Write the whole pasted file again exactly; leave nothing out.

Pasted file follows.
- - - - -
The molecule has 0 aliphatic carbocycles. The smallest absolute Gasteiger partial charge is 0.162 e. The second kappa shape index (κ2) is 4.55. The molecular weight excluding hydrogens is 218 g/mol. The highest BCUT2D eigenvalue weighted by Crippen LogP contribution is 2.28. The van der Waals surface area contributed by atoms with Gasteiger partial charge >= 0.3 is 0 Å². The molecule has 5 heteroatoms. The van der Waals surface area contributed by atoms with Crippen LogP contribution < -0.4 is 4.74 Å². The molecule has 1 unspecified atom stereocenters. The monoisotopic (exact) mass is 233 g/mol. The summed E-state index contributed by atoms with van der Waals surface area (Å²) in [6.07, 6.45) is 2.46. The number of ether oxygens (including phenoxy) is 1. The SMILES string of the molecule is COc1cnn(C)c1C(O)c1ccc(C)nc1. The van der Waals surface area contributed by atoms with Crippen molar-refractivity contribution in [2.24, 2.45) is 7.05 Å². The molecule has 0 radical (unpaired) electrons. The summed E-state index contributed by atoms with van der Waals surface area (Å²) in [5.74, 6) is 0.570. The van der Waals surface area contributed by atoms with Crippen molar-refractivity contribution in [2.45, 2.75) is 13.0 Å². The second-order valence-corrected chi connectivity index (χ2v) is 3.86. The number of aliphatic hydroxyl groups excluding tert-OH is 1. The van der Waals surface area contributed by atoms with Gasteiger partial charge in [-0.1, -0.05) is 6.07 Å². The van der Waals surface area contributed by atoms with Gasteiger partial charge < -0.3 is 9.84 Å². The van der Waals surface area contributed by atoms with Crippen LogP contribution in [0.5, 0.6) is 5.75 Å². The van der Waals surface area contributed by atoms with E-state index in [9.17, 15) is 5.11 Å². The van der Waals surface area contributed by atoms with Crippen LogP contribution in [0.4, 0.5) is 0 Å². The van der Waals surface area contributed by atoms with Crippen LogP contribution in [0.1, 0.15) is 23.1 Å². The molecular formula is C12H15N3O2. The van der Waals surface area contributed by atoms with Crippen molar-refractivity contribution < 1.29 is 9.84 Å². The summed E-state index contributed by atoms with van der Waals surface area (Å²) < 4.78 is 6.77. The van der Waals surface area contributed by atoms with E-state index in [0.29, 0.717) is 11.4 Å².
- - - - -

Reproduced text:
The molecule has 0 aliphatic carbocycles. The smallest absolute Gasteiger partial charge is 0.162 e. The second kappa shape index (κ2) is 4.55. The molecular weight excluding hydrogens is 218 g/mol. The highest BCUT2D eigenvalue weighted by Crippen LogP contribution is 2.28. The van der Waals surface area contributed by atoms with Gasteiger partial charge >= 0.3 is 0 Å². The molecule has 5 heteroatoms. The van der Waals surface area contributed by atoms with Crippen LogP contribution < -0.4 is 4.74 Å². The molecule has 1 unspecified atom stereocenters. The monoisotopic (exact) mass is 233 g/mol. The summed E-state index contributed by atoms with van der Waals surface area (Å²) in [6.07, 6.45) is 2.46. The number of ether oxygens (including phenoxy) is 1. The SMILES string of the molecule is COc1cnn(C)c1C(O)c1ccc(C)nc1. The van der Waals surface area contributed by atoms with Crippen molar-refractivity contribution in [2.24, 2.45) is 7.05 Å². The molecule has 0 radical (unpaired) electrons. The summed E-state index contributed by atoms with van der Waals surface area (Å²) in [5.74, 6) is 0.570. The van der Waals surface area contributed by atoms with Crippen molar-refractivity contribution in [2.45, 2.75) is 13.0 Å². The second-order valence-corrected chi connectivity index (χ2v) is 3.86. The number of aliphatic hydroxyl groups excluding tert-OH is 1. The van der Waals surface area contributed by atoms with Gasteiger partial charge in [-0.1, -0.05) is 6.07 Å². The van der Waals surface area contributed by atoms with Gasteiger partial charge < -0.3 is 9.84 Å². The van der Waals surface area contributed by atoms with Crippen LogP contribution in [0.5, 0.6) is 5.75 Å². The van der Waals surface area contributed by atoms with E-state index in [9.17, 15) is 5.11 Å². The van der Waals surface area contributed by atoms with Crippen LogP contribution in [0.4, 0.5) is 0 Å². The van der Waals surface area contributed by atoms with Crippen LogP contribution in [0.1, 0.15) is 23.1 Å². The molecular formula is C12H15N3O2. The van der Waals surface area contributed by atoms with Crippen molar-refractivity contribution < 1.29 is 9.84 Å². The summed E-state index contributed by atoms with van der Waals surface area (Å²) < 4.78 is 6.77. The van der Waals surface area contributed by atoms with E-state index in [0.29, 0.717) is 11.4 Å².